Okay, for those that might not yet be familiar with the concept, let me clarify what “The Urban Fox” is. I’m not talking about one of the imaginative, named related names that many of London’s Pubs seem to have, e.g. The Red Lion or The Walrus & The Carpenter, but rather actual foxes. Having visited London many times in the past, I am familiar with the phenomenon of wild foxes randomly popping up all over London. Though for the uninitiated, this may seem like a bit of a joke, or an elaborate prank. Indeed, when I first read about it in a paper in 2006 I thought it was hilarious. But in 2008 I saw one my own eyes – right off Oxford Street. I’ve since found that its a far more common occurrence than I originally believed, having had two other encounters since.
The most recent of these was mere days ago. While walking back home from my friend’s place, at approximately 1 AM, I encountered two feuding foxes in a residential park. I attempted to get a picture of course but the flurry of flying fur (yes I am a fan of alliteration) and the distance, not to mention lack of lighting, made a decent shot impossible. They moved with lighting fast speed and jumped over fences and low walls with such agility it was marvelous to watch. And indeed they put on quite a show. I had to pause for quite a few minutes before they got far enough from the road for me to confidently pass. And I urge any of you who may encounter them to be similarly cautious. They may not look like much of a threat, and I’m sure some of you would think “Oh but they are more scared of you than you are of them”. Normally I’m sure you would be right. But thats an adage usually attached to animals in the wild. These foxes are probably just as much at home in the city as you are (more so if you just moved here). They aren’t as frightened by humans as their wild country counterparts. So despite how cool it might be to get a nice close-up pic, I recommend keeping a healthy distance. In fact in 2010, there was a media frenzy around the fact that a fox jumped into someone’s backyard near Victoria Park (which I now realize is right next to where I live) and attacked their two sleeping children as they lay in their crib on the second floor of the house. Just goes to show you how daring these animals can be.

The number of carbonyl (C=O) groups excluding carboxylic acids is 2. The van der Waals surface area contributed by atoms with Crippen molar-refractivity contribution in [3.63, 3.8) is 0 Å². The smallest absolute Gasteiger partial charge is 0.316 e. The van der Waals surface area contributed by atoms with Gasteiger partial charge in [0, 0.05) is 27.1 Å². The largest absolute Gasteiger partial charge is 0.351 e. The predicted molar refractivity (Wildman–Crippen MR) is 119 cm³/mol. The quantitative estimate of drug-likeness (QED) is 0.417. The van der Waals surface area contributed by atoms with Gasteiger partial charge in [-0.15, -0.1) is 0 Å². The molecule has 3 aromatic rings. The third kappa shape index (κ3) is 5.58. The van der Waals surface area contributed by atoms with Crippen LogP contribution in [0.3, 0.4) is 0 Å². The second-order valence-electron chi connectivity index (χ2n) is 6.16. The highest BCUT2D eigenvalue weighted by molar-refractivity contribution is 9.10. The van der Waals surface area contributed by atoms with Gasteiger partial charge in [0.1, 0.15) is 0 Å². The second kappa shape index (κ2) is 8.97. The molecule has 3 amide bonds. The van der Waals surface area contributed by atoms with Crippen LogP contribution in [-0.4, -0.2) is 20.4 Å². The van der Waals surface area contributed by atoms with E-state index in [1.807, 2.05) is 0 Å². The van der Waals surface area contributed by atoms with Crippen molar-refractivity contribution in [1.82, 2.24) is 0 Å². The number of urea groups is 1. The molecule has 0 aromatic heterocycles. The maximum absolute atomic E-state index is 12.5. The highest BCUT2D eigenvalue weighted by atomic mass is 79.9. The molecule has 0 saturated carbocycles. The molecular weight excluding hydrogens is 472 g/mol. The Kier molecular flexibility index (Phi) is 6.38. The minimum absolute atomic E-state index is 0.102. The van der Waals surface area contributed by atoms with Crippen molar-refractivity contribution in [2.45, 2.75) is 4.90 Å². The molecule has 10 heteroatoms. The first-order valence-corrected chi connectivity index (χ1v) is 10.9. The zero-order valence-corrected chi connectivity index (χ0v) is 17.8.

According to the London Newspaper, The Gaurdian, they foxes moved into the cities as early as the 1930s. By the 1980s there were reportedly some 33,000 adult foxes in urban areas. Who knows how many there are now? Its so shocking and yet amusing in a city where they are no stray dogs or cats, to instead encounter a creature that almost looks a combination of the two!
So if you have rubbish bins outside your home, always be sure to use heavy duty garbage bags and seal and/or tightly tie off the bags when disposing of them. Be sure to keep the lids or tops of the bigs firmly shut. And no matter how warm it might be, don’t leave your doors open, even during the day, unless you have a screen door. Now of course, how far you heed this advice is up to you. It might not be necessary for most residents, indeed I feel fairly secure, despite living next to a large park because there’s a canal between us and a 20 foot drop outside my window down to the street. But those of you who may have easily accessible rooms or houses, be careful. Though I’m sure the latter part of this advice is just as pertinent to keeping out burglars as it is foxes.
Lastly, if you’ve had similar experiences or sightings, do share. We can make it a game by slowly crossing off streets/sections of the city.
Take care and happy hunting.